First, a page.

If you're looking to elevate your hot toddy with some international flavor, Giada De Laurentiis's Italian spin on a hot toddy may be just what you are looking for. Her blog, Giadzy, shared a recipe for De Laurentiis' ginger limoncello hot toddy on Instagram, which still uses a combination of the typical ingredients plus a boost of spice and a bit of Italian flare.
Starting with the traditional bourbon whiskey, boiling water, and lemon juice, De Laurentiis then adds limoncello to her toddy for an extra lemon boost and replaces the honey with Fabbri ginger in syrup, which contains fresh, turmeric-infused candied ginger. She tops it all off with a pinch of salt, a slice of lemon, and a few chopped teaspoons of that candied ginger, which the recipe recommends that you "be sure to enjoy all of the chopped ginger at the bottom that has been playing with the bourbon and lemon. It's simply delightful."
Use A New Type Of Whiskey
It's no secret that when it comes to alcohol, not all brands are created equal. No matter if you're a whiskey connoisseur or just starting to dabble in this robust liquor, trying a new bottle of booze can work wonders in elevating your hot toddy. This is especially true if your go-to whiskey doesn't taste right in this cocktail or you're struggling to find something that blends well with the other flavors.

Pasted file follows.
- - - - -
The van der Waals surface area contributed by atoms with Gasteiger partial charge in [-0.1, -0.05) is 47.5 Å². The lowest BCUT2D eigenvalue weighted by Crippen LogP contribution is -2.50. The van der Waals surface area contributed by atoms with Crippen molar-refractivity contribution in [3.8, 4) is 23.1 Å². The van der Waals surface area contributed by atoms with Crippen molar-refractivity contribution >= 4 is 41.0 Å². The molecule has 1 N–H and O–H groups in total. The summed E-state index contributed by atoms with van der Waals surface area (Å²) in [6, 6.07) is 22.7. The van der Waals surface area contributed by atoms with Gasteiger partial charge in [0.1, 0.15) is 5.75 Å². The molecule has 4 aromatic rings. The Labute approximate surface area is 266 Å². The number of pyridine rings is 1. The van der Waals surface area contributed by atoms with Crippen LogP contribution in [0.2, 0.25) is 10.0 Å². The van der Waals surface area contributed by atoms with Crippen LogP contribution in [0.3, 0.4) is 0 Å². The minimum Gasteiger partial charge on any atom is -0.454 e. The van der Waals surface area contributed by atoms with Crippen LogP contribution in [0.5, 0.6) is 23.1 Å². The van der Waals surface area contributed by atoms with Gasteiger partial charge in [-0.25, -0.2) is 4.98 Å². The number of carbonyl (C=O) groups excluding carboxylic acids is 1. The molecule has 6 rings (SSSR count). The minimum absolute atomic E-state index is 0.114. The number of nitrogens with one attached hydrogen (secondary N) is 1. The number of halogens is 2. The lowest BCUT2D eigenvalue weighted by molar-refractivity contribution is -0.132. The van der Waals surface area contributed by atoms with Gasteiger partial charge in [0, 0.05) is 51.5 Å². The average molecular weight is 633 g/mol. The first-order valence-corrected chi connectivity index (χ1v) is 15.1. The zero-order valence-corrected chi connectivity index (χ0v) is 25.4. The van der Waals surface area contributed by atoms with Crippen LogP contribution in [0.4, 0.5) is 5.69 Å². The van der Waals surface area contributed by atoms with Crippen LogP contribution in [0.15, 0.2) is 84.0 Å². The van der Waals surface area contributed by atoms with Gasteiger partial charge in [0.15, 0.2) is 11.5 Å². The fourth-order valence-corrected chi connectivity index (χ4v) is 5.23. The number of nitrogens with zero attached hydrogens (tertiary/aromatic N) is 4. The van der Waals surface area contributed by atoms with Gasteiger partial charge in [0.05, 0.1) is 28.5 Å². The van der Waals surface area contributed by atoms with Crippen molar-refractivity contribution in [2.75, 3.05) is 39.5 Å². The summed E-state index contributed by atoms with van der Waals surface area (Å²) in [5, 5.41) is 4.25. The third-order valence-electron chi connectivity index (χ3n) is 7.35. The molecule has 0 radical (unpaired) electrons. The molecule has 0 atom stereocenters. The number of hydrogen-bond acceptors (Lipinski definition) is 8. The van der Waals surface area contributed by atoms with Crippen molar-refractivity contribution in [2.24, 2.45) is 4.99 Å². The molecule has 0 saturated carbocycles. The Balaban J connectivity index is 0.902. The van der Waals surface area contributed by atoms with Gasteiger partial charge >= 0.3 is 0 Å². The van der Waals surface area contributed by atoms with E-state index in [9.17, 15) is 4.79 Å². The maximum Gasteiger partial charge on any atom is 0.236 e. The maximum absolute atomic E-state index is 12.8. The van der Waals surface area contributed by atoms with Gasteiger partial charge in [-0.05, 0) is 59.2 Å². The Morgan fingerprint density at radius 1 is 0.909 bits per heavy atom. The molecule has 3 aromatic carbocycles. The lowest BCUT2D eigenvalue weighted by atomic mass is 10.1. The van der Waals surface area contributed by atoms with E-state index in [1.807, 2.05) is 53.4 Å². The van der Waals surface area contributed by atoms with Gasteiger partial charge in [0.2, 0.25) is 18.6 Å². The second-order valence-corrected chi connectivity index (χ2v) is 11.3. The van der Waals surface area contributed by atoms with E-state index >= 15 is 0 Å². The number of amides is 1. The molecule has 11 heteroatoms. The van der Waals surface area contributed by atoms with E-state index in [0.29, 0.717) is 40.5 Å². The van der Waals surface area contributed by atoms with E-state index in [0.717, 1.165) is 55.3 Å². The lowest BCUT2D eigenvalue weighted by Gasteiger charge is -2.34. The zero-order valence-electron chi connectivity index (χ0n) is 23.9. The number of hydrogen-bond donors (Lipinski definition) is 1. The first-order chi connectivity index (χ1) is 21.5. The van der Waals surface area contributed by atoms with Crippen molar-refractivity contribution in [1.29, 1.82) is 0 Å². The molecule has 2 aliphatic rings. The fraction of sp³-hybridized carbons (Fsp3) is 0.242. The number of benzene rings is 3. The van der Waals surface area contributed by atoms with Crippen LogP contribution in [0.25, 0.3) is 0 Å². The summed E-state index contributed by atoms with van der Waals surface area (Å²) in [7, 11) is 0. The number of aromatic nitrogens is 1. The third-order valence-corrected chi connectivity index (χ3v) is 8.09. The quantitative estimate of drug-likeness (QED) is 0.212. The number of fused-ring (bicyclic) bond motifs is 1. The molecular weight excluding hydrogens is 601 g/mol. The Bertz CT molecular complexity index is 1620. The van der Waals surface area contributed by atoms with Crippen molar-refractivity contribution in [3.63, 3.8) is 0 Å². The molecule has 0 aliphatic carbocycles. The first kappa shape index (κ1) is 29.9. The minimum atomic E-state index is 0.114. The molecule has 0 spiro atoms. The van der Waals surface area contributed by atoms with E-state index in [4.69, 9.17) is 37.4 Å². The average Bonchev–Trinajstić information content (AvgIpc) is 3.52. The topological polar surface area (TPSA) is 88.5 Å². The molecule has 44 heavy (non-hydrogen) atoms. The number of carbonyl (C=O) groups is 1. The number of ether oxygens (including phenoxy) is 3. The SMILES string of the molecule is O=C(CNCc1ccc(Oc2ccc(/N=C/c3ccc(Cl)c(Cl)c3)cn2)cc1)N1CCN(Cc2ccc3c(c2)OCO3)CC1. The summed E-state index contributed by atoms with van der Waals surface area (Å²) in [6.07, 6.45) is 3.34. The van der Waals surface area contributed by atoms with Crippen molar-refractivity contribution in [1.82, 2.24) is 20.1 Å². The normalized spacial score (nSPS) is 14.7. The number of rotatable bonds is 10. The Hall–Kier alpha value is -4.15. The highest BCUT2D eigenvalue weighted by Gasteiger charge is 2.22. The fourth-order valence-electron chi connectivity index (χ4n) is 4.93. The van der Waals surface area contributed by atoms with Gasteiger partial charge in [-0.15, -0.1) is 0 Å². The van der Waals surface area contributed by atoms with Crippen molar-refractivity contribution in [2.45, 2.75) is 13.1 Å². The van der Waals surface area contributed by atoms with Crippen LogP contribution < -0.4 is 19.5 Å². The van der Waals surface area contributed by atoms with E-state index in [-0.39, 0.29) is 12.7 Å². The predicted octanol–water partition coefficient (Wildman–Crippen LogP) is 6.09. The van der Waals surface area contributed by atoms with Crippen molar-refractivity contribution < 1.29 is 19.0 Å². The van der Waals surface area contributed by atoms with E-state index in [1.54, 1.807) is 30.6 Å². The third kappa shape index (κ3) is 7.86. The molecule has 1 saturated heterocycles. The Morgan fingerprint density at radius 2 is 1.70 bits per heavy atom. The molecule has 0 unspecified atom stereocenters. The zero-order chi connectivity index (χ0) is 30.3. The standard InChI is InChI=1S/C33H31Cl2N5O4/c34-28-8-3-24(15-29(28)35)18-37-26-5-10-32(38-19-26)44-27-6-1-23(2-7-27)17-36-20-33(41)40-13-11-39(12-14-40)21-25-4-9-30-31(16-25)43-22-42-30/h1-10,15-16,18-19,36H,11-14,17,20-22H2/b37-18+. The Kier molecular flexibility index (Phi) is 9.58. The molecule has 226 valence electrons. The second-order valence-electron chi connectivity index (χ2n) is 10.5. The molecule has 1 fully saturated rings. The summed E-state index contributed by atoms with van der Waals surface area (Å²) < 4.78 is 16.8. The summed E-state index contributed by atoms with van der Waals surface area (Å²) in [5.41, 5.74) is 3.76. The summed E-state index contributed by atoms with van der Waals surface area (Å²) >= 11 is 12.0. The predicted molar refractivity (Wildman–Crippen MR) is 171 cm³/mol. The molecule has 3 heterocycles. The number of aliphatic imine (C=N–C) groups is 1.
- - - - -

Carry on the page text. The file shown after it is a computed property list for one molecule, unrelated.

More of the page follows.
Fortunately, some whiskeys tend to work better in a hot toddy than others, and pivoting to these options can mean the difference between a cocktail that gives you the shivers and one you can't stop sipping. When choosing a whiskey for your hot toddy, you'll want to lean toward something smooth and easy on the pallet.
Irish whiskeys, like Tullamore D.E.W. and Sexton Whiskey Single Malt, are sweet, easy-sipping spirits that both finish with notes of fruit and honey, making them perfect for a hot toddy. If you're looking for something with a bolder flavor, bourbons like Buffalo Trace and Wild Turkey 101 both have strong oak and spice flavors that are great options for this cocktail. Jack Daniel's Tennessee Honey is another fantastic choice here. Made with real honey and a little bit of spice, it adds a little extra sweetness to your cocktail without going over the top.
Read the original article on Tasting Table.